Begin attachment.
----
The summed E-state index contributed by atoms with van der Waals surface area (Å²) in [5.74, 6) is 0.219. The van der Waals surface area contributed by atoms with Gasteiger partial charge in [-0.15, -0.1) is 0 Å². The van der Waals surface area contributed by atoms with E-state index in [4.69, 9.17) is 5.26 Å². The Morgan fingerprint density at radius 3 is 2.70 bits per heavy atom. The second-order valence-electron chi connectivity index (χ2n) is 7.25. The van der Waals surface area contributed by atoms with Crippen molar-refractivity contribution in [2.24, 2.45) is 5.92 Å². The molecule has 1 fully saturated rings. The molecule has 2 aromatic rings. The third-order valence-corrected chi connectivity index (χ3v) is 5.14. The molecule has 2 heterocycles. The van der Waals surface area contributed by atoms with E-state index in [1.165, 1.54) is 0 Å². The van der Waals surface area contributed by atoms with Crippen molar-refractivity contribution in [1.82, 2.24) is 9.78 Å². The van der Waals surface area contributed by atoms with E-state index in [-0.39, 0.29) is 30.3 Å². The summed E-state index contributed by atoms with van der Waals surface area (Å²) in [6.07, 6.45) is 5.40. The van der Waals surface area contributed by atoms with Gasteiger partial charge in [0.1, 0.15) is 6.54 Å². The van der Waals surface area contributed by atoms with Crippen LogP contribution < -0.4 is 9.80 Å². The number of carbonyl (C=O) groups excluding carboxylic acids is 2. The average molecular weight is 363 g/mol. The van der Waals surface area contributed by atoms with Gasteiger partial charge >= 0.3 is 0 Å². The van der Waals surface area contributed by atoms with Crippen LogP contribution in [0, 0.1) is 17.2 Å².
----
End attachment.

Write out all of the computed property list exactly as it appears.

The summed E-state index contributed by atoms with van der Waals surface area (Å²) in [5.74, 6) is 0.219. The van der Waals surface area contributed by atoms with Gasteiger partial charge in [-0.15, -0.1) is 0 Å². The van der Waals surface area contributed by atoms with E-state index in [4.69, 9.17) is 5.26 Å². The Morgan fingerprint density at radius 3 is 2.70 bits per heavy atom. The second-order valence-electron chi connectivity index (χ2n) is 7.25. The van der Waals surface area contributed by atoms with Crippen molar-refractivity contribution in [2.24, 2.45) is 5.92 Å². The molecule has 1 fully saturated rings. The molecule has 2 aromatic rings. The third-order valence-corrected chi connectivity index (χ3v) is 5.14. The molecule has 2 heterocycles. The van der Waals surface area contributed by atoms with E-state index in [1.165, 1.54) is 0 Å². The van der Waals surface area contributed by atoms with Crippen molar-refractivity contribution in [1.82, 2.24) is 9.78 Å². The van der Waals surface area contributed by atoms with E-state index in [-0.39, 0.29) is 30.3 Å². The summed E-state index contributed by atoms with van der Waals surface area (Å²) in [6.07, 6.45) is 5.40. The van der Waals surface area contributed by atoms with Gasteiger partial charge in [0.1, 0.15) is 6.54 Å². The van der Waals surface area contributed by atoms with Crippen LogP contribution < -0.4 is 9.80 Å². The number of carbonyl (C=O) groups excluding carboxylic acids is 2. The average molecular weight is 363 g/mol. The van der Waals surface area contributed by atoms with Gasteiger partial charge >= 0.3 is 0 Å². The van der Waals surface area contributed by atoms with Crippen LogP contribution in [0, 0.1) is 17.2 Å².